We have both mentioned a couple times about people’s interest in my tattoo while here so I thought I would just go into a little bit more detail about that.
First, if you are reading and don’t know anything about my tattoo, it’s a work in progress that I have been seeing Bryan Griffith at Social Skins Tattoo for a couple years now. Originally I had “Ohm Mani Padme Hum” tattooed around my wrist with a Vajra (as it’s called in Hindi, or Dorje in Tibetan). This is a mantra that doesn’t have a direct translation into English, but is alternately a prayer for compassion for all sentient beings or a sum of all Buddhist teachings… but the explanation I like the best is that it is the sound of chanting it that will bring about compassion. As a musician there is something about the idea that sound brings about action that appeals to me. I knew I wanted more but wasn’t sure what so I thought about it for a year and decided to have a Tibetan mandala sleeve… So I worked with Bryan to make something work, not a literal translation of the image, but taking things from mandalas and thangkas (Tibetan paintings) that I liked and figuring out how to make them work on my skin. Mandalas are representations of the universe in Buddhist mythology and they come in three forms, physical three dimensional models (some of which we saw at Potala Palace), sand mandalas and paintings. The latter two are very colorful, and this color was what I wanted on my skin.
Before I left for this trip one of my Chinese friends told me that people would think I was a criminal because nobody has tattoos here.
Well, while people look at you in China just because you are foreign, we definitely noticed more staring than other travelers seemed to get when we arrived in Beijing. I think “criminal” is too strong, but people were definitely interested… Older people thought I was weird, but I did get some “cool!” comments from younger people. However I don’t think most people were aware of the subject matter of the tattoo… they just saw an arm covered in ink (save for a few Tibetan merchants at the dirt market who did notice and thought it was a great way to try to sell me their goods).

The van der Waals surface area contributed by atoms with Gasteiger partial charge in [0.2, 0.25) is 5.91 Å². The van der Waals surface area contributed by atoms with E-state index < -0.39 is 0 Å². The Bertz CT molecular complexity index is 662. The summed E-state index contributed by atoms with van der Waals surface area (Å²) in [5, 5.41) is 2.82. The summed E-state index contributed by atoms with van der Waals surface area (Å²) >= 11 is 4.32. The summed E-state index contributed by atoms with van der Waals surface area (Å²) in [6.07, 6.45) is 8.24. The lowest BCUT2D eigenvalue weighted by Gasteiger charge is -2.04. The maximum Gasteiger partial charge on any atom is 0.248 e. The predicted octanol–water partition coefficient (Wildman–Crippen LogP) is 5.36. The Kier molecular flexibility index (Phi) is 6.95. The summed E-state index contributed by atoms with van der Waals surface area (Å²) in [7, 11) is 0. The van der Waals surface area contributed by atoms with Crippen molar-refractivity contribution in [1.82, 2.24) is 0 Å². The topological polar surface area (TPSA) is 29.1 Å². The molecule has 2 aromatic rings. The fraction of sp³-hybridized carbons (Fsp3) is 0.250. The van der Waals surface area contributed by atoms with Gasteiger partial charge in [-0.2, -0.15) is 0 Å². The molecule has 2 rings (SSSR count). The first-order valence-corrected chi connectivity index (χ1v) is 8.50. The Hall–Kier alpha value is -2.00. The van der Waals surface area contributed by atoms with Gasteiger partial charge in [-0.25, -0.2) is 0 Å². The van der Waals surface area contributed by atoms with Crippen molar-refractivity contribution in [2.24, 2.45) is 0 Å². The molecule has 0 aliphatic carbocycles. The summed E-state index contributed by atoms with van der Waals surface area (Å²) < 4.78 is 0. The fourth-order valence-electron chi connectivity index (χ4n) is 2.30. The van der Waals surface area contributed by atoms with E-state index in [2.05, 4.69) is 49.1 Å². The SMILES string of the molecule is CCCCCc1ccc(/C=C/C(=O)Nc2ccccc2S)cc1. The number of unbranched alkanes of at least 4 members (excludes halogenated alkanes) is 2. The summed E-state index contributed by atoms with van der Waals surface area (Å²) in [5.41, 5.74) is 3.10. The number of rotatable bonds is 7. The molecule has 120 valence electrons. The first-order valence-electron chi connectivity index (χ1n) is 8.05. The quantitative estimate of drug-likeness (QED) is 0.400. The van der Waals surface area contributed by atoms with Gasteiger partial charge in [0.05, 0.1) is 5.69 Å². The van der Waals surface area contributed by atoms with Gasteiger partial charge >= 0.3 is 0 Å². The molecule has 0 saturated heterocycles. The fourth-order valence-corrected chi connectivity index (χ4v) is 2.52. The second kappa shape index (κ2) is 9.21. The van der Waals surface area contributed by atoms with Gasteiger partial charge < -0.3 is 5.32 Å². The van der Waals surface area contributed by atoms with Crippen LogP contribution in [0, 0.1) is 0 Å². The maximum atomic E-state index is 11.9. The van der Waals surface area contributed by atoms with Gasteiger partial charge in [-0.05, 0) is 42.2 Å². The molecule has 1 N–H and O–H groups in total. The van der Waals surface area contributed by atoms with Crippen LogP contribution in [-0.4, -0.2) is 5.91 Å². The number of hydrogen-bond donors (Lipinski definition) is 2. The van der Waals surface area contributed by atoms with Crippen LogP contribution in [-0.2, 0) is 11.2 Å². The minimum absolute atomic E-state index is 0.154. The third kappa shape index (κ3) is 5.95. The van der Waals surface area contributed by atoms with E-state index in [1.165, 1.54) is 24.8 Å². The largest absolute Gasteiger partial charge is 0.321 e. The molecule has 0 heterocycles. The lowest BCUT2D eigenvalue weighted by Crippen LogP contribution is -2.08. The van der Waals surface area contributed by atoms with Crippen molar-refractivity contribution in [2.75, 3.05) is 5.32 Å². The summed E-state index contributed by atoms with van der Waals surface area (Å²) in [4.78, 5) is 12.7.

When we arrived in Lhasa it was a completely different story. I don’t know what I really expected, I just hoped I didn’t offend anybody. Far from it, people have been walking up to me and grabbing my arm and touching it to see if it is real. Some people think it is paint and are kind of shocked when they find out it’s etched into my skin forever, but they always smile and express pleasure. Several people look at my wrist and say “dorje, dorje!” And one little girl grabbed my pinky to drag me down the market so she could show her friends. I’ve only had great responses from locals and monks. I have been so pleased with how the tattoo looks and what it means to me personally, but now that I’ve received this response I’m happier than ever about the effect it’s had on my life and can’t wait to have it completed!